Your ticket tells you the train number, the car number and the seat number. What you can’t know until 15 minutes ahead of time is what platform you are on. Everyone just sits with their café and baguette watching the big screen, which has information about the trains that are present, and the trains coming up. It’s boring, but you really can’t take your eyes off of it (especially if you are a tourist) or you might miss your train. It has the ready-to-snooze factor of watching a pot boil, combined with the now-or-never anticipation of waiting for the gun to go off at your first Olympic race.
Mine was platform 4, to the north. I quickly followed signs down to #4, and then looked at a short and wide screen that indicated where to stand to get into the correct car. I stood in what I thought was the right place, but then a train went by and stopped maybe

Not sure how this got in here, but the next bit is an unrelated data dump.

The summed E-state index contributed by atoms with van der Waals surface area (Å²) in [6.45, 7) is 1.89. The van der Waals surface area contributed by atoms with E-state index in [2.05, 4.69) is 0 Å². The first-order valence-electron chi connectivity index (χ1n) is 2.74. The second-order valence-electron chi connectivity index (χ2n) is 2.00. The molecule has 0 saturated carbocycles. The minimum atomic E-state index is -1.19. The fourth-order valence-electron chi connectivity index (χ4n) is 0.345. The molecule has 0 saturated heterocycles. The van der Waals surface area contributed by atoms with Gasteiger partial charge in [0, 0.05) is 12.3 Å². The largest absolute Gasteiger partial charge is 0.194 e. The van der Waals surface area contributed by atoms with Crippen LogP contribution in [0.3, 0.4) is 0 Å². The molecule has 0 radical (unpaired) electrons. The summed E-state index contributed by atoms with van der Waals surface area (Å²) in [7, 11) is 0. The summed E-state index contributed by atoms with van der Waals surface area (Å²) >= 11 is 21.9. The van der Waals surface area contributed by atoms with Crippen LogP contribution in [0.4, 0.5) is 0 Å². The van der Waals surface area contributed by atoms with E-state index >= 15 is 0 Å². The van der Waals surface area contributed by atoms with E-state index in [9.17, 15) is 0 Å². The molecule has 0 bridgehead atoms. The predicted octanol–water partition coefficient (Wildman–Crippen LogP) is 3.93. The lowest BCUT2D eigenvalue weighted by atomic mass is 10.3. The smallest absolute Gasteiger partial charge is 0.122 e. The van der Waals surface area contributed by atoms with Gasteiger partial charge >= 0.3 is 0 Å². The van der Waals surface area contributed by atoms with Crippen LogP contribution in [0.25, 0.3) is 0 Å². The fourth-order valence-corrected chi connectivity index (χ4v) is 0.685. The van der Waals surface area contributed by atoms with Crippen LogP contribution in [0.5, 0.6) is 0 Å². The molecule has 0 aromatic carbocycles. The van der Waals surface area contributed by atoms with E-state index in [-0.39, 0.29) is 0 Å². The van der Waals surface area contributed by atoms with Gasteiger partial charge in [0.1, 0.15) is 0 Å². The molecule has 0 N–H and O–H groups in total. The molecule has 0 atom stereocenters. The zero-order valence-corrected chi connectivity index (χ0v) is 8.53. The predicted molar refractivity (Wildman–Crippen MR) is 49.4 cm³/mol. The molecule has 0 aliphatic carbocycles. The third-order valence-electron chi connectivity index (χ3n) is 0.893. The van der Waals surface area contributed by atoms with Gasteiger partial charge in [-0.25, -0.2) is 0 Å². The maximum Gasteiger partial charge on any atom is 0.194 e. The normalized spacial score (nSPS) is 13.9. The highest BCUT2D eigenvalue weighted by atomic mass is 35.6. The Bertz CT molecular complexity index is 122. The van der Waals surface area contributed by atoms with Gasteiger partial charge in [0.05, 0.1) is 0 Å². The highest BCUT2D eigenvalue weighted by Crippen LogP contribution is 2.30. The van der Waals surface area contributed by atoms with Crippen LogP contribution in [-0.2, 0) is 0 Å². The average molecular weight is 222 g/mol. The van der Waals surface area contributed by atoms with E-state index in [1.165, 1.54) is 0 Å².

100 yards down from where I was standing. Hoards of people ran to that train. I was confused. It’s not time for my train, but maybe I need follow everyone else.
It never hurts to look confused. A kind French woman saw me and said “deux trains!” She held out two fingers, indicating that another one was coming. She asked to see my ticket, and confirmed I was in the right place.